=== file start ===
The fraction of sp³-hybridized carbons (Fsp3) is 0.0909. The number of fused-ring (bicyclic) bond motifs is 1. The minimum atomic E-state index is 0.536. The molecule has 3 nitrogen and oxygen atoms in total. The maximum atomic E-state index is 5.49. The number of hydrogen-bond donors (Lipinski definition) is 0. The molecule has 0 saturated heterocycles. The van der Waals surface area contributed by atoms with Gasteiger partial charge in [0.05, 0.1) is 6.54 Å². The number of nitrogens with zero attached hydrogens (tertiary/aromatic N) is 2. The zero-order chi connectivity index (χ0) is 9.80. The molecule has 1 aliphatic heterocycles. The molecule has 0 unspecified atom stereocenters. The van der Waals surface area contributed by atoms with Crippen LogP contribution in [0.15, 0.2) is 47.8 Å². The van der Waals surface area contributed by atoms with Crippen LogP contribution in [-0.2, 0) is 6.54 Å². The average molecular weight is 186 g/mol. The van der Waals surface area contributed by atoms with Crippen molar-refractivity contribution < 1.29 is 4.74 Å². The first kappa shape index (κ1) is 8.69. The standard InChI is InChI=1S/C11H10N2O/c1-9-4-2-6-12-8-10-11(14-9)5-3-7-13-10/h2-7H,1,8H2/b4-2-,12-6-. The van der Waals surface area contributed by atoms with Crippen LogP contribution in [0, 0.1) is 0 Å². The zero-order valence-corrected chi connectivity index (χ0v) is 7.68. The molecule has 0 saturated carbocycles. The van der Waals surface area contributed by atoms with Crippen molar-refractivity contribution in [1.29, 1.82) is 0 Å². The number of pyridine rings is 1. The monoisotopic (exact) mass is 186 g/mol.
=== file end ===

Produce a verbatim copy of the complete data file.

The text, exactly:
The fraction of sp³-hybridized carbons (Fsp3) is 0.0909. The number of fused-ring (bicyclic) bond motifs is 1. The minimum atomic E-state index is 0.536. The molecule has 3 nitrogen and oxygen atoms in total. The maximum atomic E-state index is 5.49. The number of hydrogen-bond donors (Lipinski definition) is 0. The molecule has 0 saturated heterocycles. The van der Waals surface area contributed by atoms with Gasteiger partial charge in [0.05, 0.1) is 6.54 Å². The number of nitrogens with zero attached hydrogens (tertiary/aromatic N) is 2. The zero-order chi connectivity index (χ0) is 9.80. The molecule has 1 aliphatic heterocycles. The molecule has 0 unspecified atom stereocenters. The van der Waals surface area contributed by atoms with Crippen LogP contribution in [0.15, 0.2) is 47.8 Å². The van der Waals surface area contributed by atoms with Crippen LogP contribution in [-0.2, 0) is 6.54 Å². The average molecular weight is 186 g/mol. The van der Waals surface area contributed by atoms with Crippen molar-refractivity contribution < 1.29 is 4.74 Å². The first kappa shape index (κ1) is 8.69. The standard InChI is InChI=1S/C11H10N2O/c1-9-4-2-6-12-8-10-11(14-9)5-3-7-13-10/h2-7H,1,8H2/b4-2-,12-6-. The van der Waals surface area contributed by atoms with Crippen LogP contribution in [0, 0.1) is 0 Å². The zero-order valence-corrected chi connectivity index (χ0v) is 7.68. The molecule has 0 saturated carbocycles. The van der Waals surface area contributed by atoms with Crippen molar-refractivity contribution in [1.29, 1.82) is 0 Å². The number of pyridine rings is 1. The monoisotopic (exact) mass is 186 g/mol.